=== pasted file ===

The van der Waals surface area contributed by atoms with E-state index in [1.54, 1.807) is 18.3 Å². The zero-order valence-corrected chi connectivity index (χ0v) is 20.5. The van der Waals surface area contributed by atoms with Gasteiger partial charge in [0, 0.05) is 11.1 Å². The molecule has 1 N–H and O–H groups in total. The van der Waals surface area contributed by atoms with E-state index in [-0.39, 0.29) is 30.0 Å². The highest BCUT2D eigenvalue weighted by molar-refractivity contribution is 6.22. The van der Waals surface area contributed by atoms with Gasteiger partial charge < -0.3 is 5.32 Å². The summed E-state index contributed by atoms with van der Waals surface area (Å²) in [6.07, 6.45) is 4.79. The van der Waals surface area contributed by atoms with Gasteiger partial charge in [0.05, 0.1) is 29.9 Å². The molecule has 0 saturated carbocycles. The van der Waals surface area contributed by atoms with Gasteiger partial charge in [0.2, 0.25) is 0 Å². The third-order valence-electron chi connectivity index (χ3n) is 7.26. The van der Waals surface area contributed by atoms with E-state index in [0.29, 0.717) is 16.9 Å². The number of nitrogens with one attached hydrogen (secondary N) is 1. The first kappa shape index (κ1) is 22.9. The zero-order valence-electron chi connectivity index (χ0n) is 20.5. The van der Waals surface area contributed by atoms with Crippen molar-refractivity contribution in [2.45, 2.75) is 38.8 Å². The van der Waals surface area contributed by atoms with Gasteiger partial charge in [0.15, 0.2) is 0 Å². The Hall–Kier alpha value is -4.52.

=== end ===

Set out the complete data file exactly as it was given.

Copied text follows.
The van der Waals surface area contributed by atoms with E-state index in [1.54, 1.807) is 18.3 Å². The zero-order valence-corrected chi connectivity index (χ0v) is 20.5. The van der Waals surface area contributed by atoms with Gasteiger partial charge in [0, 0.05) is 11.1 Å². The molecule has 1 N–H and O–H groups in total. The van der Waals surface area contributed by atoms with E-state index in [-0.39, 0.29) is 30.0 Å². The highest BCUT2D eigenvalue weighted by molar-refractivity contribution is 6.22. The van der Waals surface area contributed by atoms with Gasteiger partial charge < -0.3 is 5.32 Å². The summed E-state index contributed by atoms with van der Waals surface area (Å²) in [6.07, 6.45) is 4.79. The van der Waals surface area contributed by atoms with Gasteiger partial charge in [0.05, 0.1) is 29.9 Å². The molecule has 0 saturated carbocycles. The van der Waals surface area contributed by atoms with Gasteiger partial charge in [0.2, 0.25) is 0 Å². The third-order valence-electron chi connectivity index (χ3n) is 7.26. The van der Waals surface area contributed by atoms with E-state index in [0.29, 0.717) is 16.9 Å². The number of nitrogens with one attached hydrogen (secondary N) is 1. The first kappa shape index (κ1) is 22.9. The zero-order valence-electron chi connectivity index (χ0n) is 20.5. The van der Waals surface area contributed by atoms with Crippen molar-refractivity contribution in [2.45, 2.75) is 38.8 Å². The van der Waals surface area contributed by atoms with Gasteiger partial charge in [0.15, 0.2) is 0 Å². The Hall–Kier alpha value is -4.52.